OREANDA-NEWS. Today's announcement by Kimberly-Clark Corporation (KMB) that it will settle \$2.5 billion in pension benefit obligations through the purchase of a group annuity contract from Prudential Insurance Company and Massachusetts Mutual Life Insurance Company, incur a \$1.3 billion non-cash charge on a pre-tax basis, and add approximately \$475 million in debt to fund an incremental contribution has no rating implication, according to Fitch Ratings.

As outlined below, the settlement is a modest credit positive. The additional pro-forma leverage of 1.8 at Dec. 31, 2014 is also modest and within Fitch's expectation (see Fitch Affirms Kimberly Clark's IDR at 'A'; Outlook Stable Feb. 11, 2014).

At the end of 2014, KMB's benefit obligation was almost \$7 billion and plan assets were approximately \$6 billion. The settlement announced today should significantly reduce the overall size of the company's pension obligation. More importantly, KMB's pension shortfall on a GAAP basis narrows materially to less than \$600 million from \$1.9 billion at the end of 2008. The company has come a long way towards narrowing the 2008 obligation but even after contributing more than \$1.7 billion from 2009-2011, there was nearly a \$1 billion obligation on a GAAP basis at the end of 2014. Fitch anticipates that the modest credit positive aspect of the settlement derives from the fact that the size of future cash contributions to the remaining pension plan is likely to be muted if there is significant market dislocation in the future.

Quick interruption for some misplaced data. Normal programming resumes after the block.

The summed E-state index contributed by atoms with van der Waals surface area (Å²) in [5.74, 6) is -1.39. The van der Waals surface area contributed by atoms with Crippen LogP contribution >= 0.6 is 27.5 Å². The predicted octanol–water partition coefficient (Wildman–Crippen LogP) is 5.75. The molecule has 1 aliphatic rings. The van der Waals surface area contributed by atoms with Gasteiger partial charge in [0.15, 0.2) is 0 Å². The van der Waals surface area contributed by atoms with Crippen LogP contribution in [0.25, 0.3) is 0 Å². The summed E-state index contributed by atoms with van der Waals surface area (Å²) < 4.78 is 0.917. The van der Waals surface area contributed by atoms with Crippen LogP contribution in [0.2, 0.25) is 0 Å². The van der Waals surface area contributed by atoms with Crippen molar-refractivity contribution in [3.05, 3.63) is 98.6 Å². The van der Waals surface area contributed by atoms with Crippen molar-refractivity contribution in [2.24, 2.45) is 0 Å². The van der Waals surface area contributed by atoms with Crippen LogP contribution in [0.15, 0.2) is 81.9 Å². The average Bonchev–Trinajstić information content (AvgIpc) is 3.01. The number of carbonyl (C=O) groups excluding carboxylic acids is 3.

Future developments that may, individually or collectively, lead to an upgrade include:

The company has the flexibility to manage its credit metrics at stronger levels given stable cash flows. Committing to operating with leverage below 1.5x would support upward migration. However, the company appears comfortable with its current ratings and thus an upgrade does not appear likely.

Future developments that may potentially lead to a negative rating action include:

A change in financial strategy to operate with leverage above 2x, most likely through a large debt financed share repurchase program or a transformative acquisition, would be a negative driver. Such an event would be assessed upon its occurrence. Further, any impairment in the company's ability to consistently generate operating cash flow in the \$2.5 billion to \$3 billion range would be of concern. These situations arise due to meaningful market share losses or prolonged and significant increases in major commodities concurrent with an inability to fully pass on price increases.

Fitch currently rates KMB as follows:
--Long-Term Issuer Default Rating (IDR) at 'A';
--Short-Term IDR at 'F1';
--\$2 billion commercial paper (CP) program at 'F1';
--\$200 million dealer remarketable securities at 'A'/'F1';
--\$2 billion revolving credit facility at 'A';
--Senior unsecured notes and debentures at 'A'.

The Rating outlook is Stable.